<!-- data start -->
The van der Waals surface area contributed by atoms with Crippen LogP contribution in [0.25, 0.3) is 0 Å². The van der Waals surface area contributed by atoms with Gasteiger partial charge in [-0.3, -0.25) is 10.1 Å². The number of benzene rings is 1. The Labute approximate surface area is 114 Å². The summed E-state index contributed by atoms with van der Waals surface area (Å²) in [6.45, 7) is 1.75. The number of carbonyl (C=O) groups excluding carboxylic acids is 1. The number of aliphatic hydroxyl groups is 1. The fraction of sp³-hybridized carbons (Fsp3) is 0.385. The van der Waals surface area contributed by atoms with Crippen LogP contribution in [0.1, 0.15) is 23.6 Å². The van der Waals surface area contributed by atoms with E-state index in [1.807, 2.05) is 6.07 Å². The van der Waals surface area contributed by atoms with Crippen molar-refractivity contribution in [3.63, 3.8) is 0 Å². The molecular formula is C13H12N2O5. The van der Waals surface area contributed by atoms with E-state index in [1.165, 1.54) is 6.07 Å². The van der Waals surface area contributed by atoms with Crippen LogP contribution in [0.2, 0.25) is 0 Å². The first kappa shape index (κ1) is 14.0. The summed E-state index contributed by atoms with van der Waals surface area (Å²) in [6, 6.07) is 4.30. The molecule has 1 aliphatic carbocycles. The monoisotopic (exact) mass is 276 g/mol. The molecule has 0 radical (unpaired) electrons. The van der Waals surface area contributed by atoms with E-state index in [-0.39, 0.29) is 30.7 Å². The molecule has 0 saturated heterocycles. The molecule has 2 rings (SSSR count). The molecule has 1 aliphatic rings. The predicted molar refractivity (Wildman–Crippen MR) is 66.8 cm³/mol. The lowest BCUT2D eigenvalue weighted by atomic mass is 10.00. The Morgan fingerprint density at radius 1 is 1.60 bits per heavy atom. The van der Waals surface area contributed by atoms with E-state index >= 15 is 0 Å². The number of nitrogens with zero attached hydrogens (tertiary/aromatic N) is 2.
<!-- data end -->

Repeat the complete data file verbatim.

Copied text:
The van der Waals surface area contributed by atoms with Crippen LogP contribution in [0.25, 0.3) is 0 Å². The van der Waals surface area contributed by atoms with Gasteiger partial charge in [-0.3, -0.25) is 10.1 Å². The number of benzene rings is 1. The Labute approximate surface area is 114 Å². The summed E-state index contributed by atoms with van der Waals surface area (Å²) in [6.45, 7) is 1.75. The number of carbonyl (C=O) groups excluding carboxylic acids is 1. The number of aliphatic hydroxyl groups is 1. The fraction of sp³-hybridized carbons (Fsp3) is 0.385. The van der Waals surface area contributed by atoms with Crippen LogP contribution in [0.1, 0.15) is 23.6 Å². The van der Waals surface area contributed by atoms with E-state index in [1.807, 2.05) is 6.07 Å². The van der Waals surface area contributed by atoms with Crippen molar-refractivity contribution in [3.63, 3.8) is 0 Å². The molecular formula is C13H12N2O5. The van der Waals surface area contributed by atoms with E-state index in [1.165, 1.54) is 6.07 Å². The van der Waals surface area contributed by atoms with Crippen LogP contribution in [0.2, 0.25) is 0 Å². The first kappa shape index (κ1) is 14.0. The summed E-state index contributed by atoms with van der Waals surface area (Å²) in [6, 6.07) is 4.30. The molecule has 1 aliphatic carbocycles. The monoisotopic (exact) mass is 276 g/mol. The molecule has 0 radical (unpaired) electrons. The van der Waals surface area contributed by atoms with E-state index in [-0.39, 0.29) is 30.7 Å². The molecule has 0 saturated heterocycles. The molecule has 2 rings (SSSR count). The molecule has 1 aliphatic rings. The predicted molar refractivity (Wildman–Crippen MR) is 66.8 cm³/mol. The lowest BCUT2D eigenvalue weighted by atomic mass is 10.00. The Morgan fingerprint density at radius 1 is 1.60 bits per heavy atom. The van der Waals surface area contributed by atoms with E-state index >= 15 is 0 Å². The number of nitrogens with zero attached hydrogens (tertiary/aromatic N) is 2.